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GUANTANAMO BAY, Cuba — At night, the 17.4 miles of fence line between Naval Station Guantanamo Bay and the communist-ruled Republic of Cuba is a twinkling string of lights in the distance.
Pretty, but a reminder that the 7,265 residents of this base are in one of the military’s most unique living situations: an isolated edge of an island they can never explore due to fundamental differences with their host — the Republic of Cuba.
And then there is what Guantanamo Bay is best known for: detaining terrorist suspects after the attacks of Sept. 11, 2001.
"When people think of Gitmo, they think of detainees," said Kathy Einhorn, principal of W.T. Sampson Elementary and High School at Guantanamo Bay. "But there’s a whole community here and they’ve been here a long time."
"GTMO" is America’s oldest continuously functioning overseas base, and its only military base on communist soil. The station provides logistical support to the U.S. Navy and Coast Guard operating in the Caribbean and battles drug trafficking and offers protection for those attempting to sail in un-seaworthy vessels.
"Strategically it’s of huge importance because we are the last naval station in this Caribbean theater," said Cmdr. Sylvester Moore, executive officer of the base. "Because of Guantanamo Bay, our U.S. government, our U.S. military, doesn’t have to ask permission to use this base and the resources it provides.
"This base can be a perfect jumping-off point" for exercises in the theater, he said.
Guantanamo Bay is on the southeast end of Cuba, the opposite side of the island from Havana. It is 520 miles south of Miami. Jamaica is 90 miles to the south, and Port-au-Prince, Haiti, is 180 miles southeast.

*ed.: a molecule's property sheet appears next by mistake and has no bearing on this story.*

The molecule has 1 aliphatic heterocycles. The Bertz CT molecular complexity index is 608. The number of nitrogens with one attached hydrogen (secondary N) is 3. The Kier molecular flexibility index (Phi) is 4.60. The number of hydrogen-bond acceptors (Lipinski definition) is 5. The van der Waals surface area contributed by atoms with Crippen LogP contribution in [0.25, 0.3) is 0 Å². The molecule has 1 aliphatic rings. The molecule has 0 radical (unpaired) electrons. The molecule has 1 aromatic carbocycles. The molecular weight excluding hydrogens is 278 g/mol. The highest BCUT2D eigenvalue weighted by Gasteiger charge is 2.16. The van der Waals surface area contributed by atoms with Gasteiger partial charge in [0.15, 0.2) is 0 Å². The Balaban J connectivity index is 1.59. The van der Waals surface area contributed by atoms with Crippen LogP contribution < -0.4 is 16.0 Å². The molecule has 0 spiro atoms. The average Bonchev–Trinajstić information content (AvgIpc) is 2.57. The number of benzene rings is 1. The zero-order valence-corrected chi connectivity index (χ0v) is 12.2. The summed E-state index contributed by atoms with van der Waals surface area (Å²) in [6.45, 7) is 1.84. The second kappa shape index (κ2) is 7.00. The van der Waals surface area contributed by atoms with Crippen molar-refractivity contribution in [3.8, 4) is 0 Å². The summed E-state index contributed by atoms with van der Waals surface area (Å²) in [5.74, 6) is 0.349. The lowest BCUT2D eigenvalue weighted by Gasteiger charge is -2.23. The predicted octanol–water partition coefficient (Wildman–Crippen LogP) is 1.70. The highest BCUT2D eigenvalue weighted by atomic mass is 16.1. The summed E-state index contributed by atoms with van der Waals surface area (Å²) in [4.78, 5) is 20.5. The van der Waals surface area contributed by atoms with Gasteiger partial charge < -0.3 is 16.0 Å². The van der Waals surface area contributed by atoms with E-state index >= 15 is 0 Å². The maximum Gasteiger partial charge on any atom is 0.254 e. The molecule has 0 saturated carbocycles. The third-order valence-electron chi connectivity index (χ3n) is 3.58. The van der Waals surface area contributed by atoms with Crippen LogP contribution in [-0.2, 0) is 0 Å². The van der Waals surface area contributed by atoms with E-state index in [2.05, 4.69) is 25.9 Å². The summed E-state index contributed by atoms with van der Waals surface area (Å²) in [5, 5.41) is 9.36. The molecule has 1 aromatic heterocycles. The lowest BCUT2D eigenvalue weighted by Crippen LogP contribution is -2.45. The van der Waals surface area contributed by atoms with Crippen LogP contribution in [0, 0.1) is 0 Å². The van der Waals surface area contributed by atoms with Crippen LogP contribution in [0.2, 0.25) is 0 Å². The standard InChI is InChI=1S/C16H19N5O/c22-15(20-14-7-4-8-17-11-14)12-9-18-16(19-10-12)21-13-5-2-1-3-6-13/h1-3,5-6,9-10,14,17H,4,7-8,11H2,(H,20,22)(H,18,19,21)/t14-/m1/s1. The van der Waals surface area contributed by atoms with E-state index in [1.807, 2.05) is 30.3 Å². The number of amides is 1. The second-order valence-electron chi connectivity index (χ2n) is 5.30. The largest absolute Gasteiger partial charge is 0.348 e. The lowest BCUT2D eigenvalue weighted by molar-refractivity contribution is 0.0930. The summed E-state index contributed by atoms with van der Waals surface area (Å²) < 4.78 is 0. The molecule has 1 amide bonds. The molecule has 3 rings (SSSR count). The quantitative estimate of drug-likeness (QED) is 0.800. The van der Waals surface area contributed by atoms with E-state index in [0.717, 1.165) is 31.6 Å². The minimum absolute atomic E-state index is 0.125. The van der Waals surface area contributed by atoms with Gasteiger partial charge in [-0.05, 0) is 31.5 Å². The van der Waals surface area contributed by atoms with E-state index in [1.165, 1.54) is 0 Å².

Most of the living and working space of the 45-square-mile base hugs the bay. The rest of the base is either hilly, rugged terrain covered in cacti and palm trees, or salt and mud flats not suitable for building.
The base is centered on the bay, with the east side being more developed. The northeast corner of the base hosts the only gate into Cuba, a gate none of the residents have used since 1959, when communist revolutionaries led by Fidel Castro overthrew the Cuban government and the U.S. government banned servicemembers from entering Cuban territory. The general population on the base can’t even see the gate or get near it due to a roadblock.
Along the ocean are the detainee camps. They are separated physically and visually from the main town by rugged mountains and a gate secured by Joint Task Force personnel.
"This base isn’t all about the [detainee] camps," said Kaylee Williams, 18. "There are different commands that make this base go. It’s not all about the military members. There are families here, too."
The west side of the bay has the airport, the migrant camp for foreign nationals the Coast Guard may pick up in the ocean, and a few living quarters. The east and west sides of the base are connected by a ferry.
The base population ebbs and flows. In 1985, at the height of fleet training, there were about 6,500 people on base. By 2001 the number was down to 2,700. Because of the detainee camps, the population has grown to 7,200. But what the community stresses to outsiders, whether it’s teens via the social-networking sites on the Internet or executives in official briefings, is that this base is much more than detention facilities.
"Gitmo would be here even if the detainees were not," said Katherine Steele, the school’s guidance counselor.
Life at Gitmo